Winifred Lawson (15 November 1892 – 30 November 1961) was an English opera and concert singer in the first half of the 20th century. She is best remembered for her performances in the soprano roles in the Gilbert and Sullivan operas as a member of the D'Oyly Carte Opera Company.
Life and career
Lawson was born in Wolverhampton, England. She started out as a concert singer; after a 1918 concert, The Times wrote, "It is becoming rare nowadays to hear a high soprano who sings perfectly in tune, with a flexible voice and without tremolo, and the pleasure is all the greater when it does come." She made her first appearance on the London opera stage in 1920 as the Countess Almaviva in The Marriage of Figaro at the Old Vic. She went on to appear in The Magic Flute, as Marguerite in Faust, and as the Princess in Prince Ferelon. She also sang in the Cambridge performances of Purcell's Fairy-Queen.
D'Oyly Carte Opera Company
Lawson made her D'Oyly Carte Opera Company debut as a guest singer in 1922 at the Prince's Theatre in London, playing Princess Ida in Princess Ida. She then joined the company as principal soprano. Lawson regularly appeared as Phyllis in Iolanthe, Elsie Maynard in The Yeomen of the Guard, Casilda in The Gondoliers, Patience in Patience, Josephine in H.M.S. Pinafore and Yum-Yum in The Mikado.
She toured in the role of Lili in Lilac Time before rejoining the D'Oyly Carte company the 1929-30 season, adding the role of Aline in The Sorcerer to her repertoire, and during the 1930-31 she appeared for the first time as Rose Maybud in Ruddigore. Lawson left D'Oyly Carte in June 1931 in order to look after her mother, who was unwell. However, on her return to the company in February 1932, she appeared as Patience, Phyllis, Ida, Yum-Yum, and Casilda, until June of that year when she left the company for the last time.
With the D'Oyly Carte, she recorded five of her roles, Princess Ida (1924), Gianetta (1927), Elsie Maynard (1928), Phyllis (1929), and Patience (1930). She also recorded the Plaintiff in Trial by Jury (1927), though she never played the part on stage.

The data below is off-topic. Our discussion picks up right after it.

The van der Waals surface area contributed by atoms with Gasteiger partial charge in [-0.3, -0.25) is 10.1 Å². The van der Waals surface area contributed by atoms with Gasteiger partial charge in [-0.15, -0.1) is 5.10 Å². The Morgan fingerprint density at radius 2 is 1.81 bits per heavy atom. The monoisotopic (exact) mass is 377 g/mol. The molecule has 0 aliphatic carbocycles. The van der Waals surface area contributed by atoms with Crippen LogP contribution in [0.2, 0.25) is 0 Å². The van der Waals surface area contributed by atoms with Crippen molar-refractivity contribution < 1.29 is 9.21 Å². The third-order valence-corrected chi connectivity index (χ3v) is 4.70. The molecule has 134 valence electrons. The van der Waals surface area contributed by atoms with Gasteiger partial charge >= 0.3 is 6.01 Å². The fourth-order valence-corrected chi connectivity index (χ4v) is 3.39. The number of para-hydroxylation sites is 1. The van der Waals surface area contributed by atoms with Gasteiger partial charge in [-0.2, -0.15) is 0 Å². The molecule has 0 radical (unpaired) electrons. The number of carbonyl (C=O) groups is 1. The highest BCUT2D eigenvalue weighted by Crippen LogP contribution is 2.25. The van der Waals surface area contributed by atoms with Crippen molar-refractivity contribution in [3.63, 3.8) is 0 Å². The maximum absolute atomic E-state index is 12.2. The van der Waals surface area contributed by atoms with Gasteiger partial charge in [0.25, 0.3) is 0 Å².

On the death of her mother in 1933, Lawson returned to the stage, appearing for two seasons with the Sadler's Wells Opera in Pagliacci, Faust, The Marriage of Figaro, Così fan tutte, Don Giovanni, The Magic Flute, and La bohème. In 1935 she toured Australia and New Zealand, appearing in many of the Gilbert and Sullivan soprano roles with the J. C. Williamson Gilbert and Sullivan Opera Company.
On her return to England, she reprised the role of the Countess in The Marriage of Figaro at the Open Air Theatre in London's Regent's Park in 1938. This was to be her last appearance on the London stage. During World War II, she sang in many concerts and toured the Middle East for ENSA, and after the war she took part in the 'Life of Gilbert and Sullivan' radio broadcasts for the BBC, when she sang popular songs from the operas.
Lawson was elected Vice-President of the Gilbert and Sullivan Society in 1944 and regularly joined Society meetings and events. Her autobiography, A Song to Sing-O!, with foreword by Sir Malcolm Sargent, was published by Michael Joseph in 1955.
She died in London at the age of 69.
- "M. Vigliani's Concert", The Times, 20 March 1918, p. 9
- "Mozart at The 'Old Vic'," The Times, 17 January 1920, p. 8. The anonymous reviewer wrote that Lawson was one of three singers who "made us all feel the truth that there is nothing in the world quite so beautiful as Mozart's airs for the soprano voice".
- Lawson at the Memories of the D'Oyly Carte website
- Lawson at the WhoWasWho website
- Ayre, p. 201
- Description of A Song to Sing-O!
- Lawson, Winifred, A Song to Sing-O! (1955) Michael Joseph
- Ayre, Leslie (1972). The Gilbert & Sullivan Companion. London: W.H. Allen & Co Ltd. Introduction by Martyn Green.
- Lawson on the D'Oyly Carte Opera Company website
- Lawson in the 1928 'The Yeomen of the Guard'
- Photos of Lawson at the G&S Archive
- Photos of Lawson at the Memories of the D'Oyly Carte website
- Drawing of Lawson as Patience
- Information about Lawson's Princess Ida recording with a photo of a recording session